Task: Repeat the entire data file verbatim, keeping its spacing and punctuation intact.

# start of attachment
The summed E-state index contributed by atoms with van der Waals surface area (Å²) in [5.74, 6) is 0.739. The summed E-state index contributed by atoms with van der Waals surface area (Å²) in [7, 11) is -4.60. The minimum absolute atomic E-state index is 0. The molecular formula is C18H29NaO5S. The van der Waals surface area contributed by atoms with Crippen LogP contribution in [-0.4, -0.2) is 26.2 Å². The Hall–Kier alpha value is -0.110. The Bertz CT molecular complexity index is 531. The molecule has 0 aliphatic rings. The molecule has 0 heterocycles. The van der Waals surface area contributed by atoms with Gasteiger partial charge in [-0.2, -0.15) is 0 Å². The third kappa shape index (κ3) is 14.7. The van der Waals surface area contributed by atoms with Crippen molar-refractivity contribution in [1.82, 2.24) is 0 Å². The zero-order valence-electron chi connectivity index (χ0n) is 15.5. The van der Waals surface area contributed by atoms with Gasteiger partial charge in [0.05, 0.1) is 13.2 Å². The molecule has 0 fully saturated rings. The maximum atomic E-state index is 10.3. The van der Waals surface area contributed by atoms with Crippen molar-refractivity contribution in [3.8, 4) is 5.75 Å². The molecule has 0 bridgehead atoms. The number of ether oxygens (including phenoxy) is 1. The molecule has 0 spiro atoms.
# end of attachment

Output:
The summed E-state index contributed by atoms with van der Waals surface area (Å²) in [5.74, 6) is 0.739. The summed E-state index contributed by atoms with van der Waals surface area (Å²) in [7, 11) is -4.60. The minimum absolute atomic E-state index is 0. The molecular formula is C18H29NaO5S. The van der Waals surface area contributed by atoms with Crippen LogP contribution in [-0.4, -0.2) is 26.2 Å². The Hall–Kier alpha value is -0.110. The Bertz CT molecular complexity index is 531. The molecule has 0 aliphatic rings. The molecule has 0 heterocycles. The van der Waals surface area contributed by atoms with Gasteiger partial charge in [-0.2, -0.15) is 0 Å². The third kappa shape index (κ3) is 14.7. The van der Waals surface area contributed by atoms with Crippen molar-refractivity contribution in [1.82, 2.24) is 0 Å². The zero-order valence-electron chi connectivity index (χ0n) is 15.5. The van der Waals surface area contributed by atoms with Gasteiger partial charge in [0.05, 0.1) is 13.2 Å². The molecule has 0 fully saturated rings. The maximum atomic E-state index is 10.3. The van der Waals surface area contributed by atoms with Crippen molar-refractivity contribution in [3.8, 4) is 5.75 Å². The molecule has 0 bridgehead atoms. The number of ether oxygens (including phenoxy) is 1. The molecule has 0 spiro atoms.